Domestic abuse happened to me – chief inspector
“It can happen to anyone, even a police officer.
“Domestic abuse doesn’t discriminate, people may be surprised an officer has had this experience but anyone can be a victim of this.
“In some ways being a police officer was a barrier to me admitting what was going on as I felt I had to be ‘strong’ and didn’t realise it’s strong to speak up.”
Chief Inspector Sharon Baker of Avon and Somerset Police has spoken to the Chronicle about her experience of domestic abuse to show how it can happen to anyone.
Chief Inspector Baker explained that one of the hardest things for victims was to recognise early signs of troubling behaviour. Her own relationship ended soon after an alleged assault, which saw the police called. She said she thought she was going to die that night.
Even after that, she explains the silence was still gripping her, giving the abuser power.
Now, many years later, she feels able to share her experience, an act that has already seen more victims come forward.
She said: “It had been such a slow escalation of problems over that time. I was like a frog in boiling water, almost not realising it’s happening as you continually make excuses for their behaviour.”
She explained how she found herself in a relationship that turned coercive and controlling when she was at a “vulnerable” point of her life. She said: “It was very slow that things started happening, it wasn’t immediate. Comments were said about what I was wearing, things that made me feel very bad, like snippy comments, but I brushed them off. “That then escalated to comments made about my friends and who I should see, even suggesting I was selfish if I wanted to go on a run or something and not be home to hang out with him.”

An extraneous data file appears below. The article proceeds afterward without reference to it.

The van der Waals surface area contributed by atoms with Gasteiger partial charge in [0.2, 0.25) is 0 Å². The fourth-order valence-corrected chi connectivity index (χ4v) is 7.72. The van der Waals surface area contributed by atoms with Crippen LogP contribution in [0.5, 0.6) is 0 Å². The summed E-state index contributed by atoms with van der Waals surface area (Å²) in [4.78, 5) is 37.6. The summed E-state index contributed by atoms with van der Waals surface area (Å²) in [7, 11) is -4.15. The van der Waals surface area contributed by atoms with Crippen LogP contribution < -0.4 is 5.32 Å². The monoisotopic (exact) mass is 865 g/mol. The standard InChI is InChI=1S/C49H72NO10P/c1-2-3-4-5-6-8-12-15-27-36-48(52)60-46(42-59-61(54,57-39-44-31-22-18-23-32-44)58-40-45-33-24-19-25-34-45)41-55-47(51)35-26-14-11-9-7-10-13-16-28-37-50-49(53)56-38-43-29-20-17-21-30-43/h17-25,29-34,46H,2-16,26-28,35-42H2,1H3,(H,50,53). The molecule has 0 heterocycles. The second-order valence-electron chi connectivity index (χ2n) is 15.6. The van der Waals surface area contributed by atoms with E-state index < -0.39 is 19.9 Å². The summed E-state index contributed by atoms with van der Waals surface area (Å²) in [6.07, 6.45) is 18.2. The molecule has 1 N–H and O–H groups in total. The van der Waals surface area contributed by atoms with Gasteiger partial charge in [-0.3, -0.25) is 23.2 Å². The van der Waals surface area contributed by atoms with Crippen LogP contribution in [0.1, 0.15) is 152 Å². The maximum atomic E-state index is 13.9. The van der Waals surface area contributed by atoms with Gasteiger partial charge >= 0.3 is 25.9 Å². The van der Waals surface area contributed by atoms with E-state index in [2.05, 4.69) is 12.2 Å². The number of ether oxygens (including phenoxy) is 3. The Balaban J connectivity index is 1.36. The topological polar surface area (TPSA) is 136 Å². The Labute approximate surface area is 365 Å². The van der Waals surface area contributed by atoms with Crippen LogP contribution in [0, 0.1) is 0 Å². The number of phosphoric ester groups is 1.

Chief Inspector Baker explained that the behaviour eventually left her constantly “treading on eggshells” in fear of an argument. She added: “I remember that I had to sneak one friend in the house to get her stuff after a run as he didn’t like her and his reaction would have been awful. My stomach dropped when I realised he was home.
“The biggest flag was how isolated I was. The comments were no longer about just my friends they were about my family. I remember one Christmas where he was snarling at my family and I went upstairs to break down but came back down and pretended as if nothing was wrong.”
It has been ten years since the relationship ended and it is only now that the chief inspector feels she can talk openly about it.
The brave officer has recorded a Youtube video for Avon and Somerset Police to help raise awareness of domestic abuse. She said: “I’d want anyone reading this who thinks it is happening to them to reach out, support is out there and you will be believed.”
■ The police have a site called This Is Not An Excuse, which includes details of local support networks, as well as other information about domestic abuse.
■ The National Domestic Abuse Helpline is 0808 2000 247.
■ Julian House offers a range of services, including a safe house, and the Freedom programme
■ Southside Domestic Abuse Service has a team of independent domestic violence advisors (IDVA) and support workers. 01225 331243.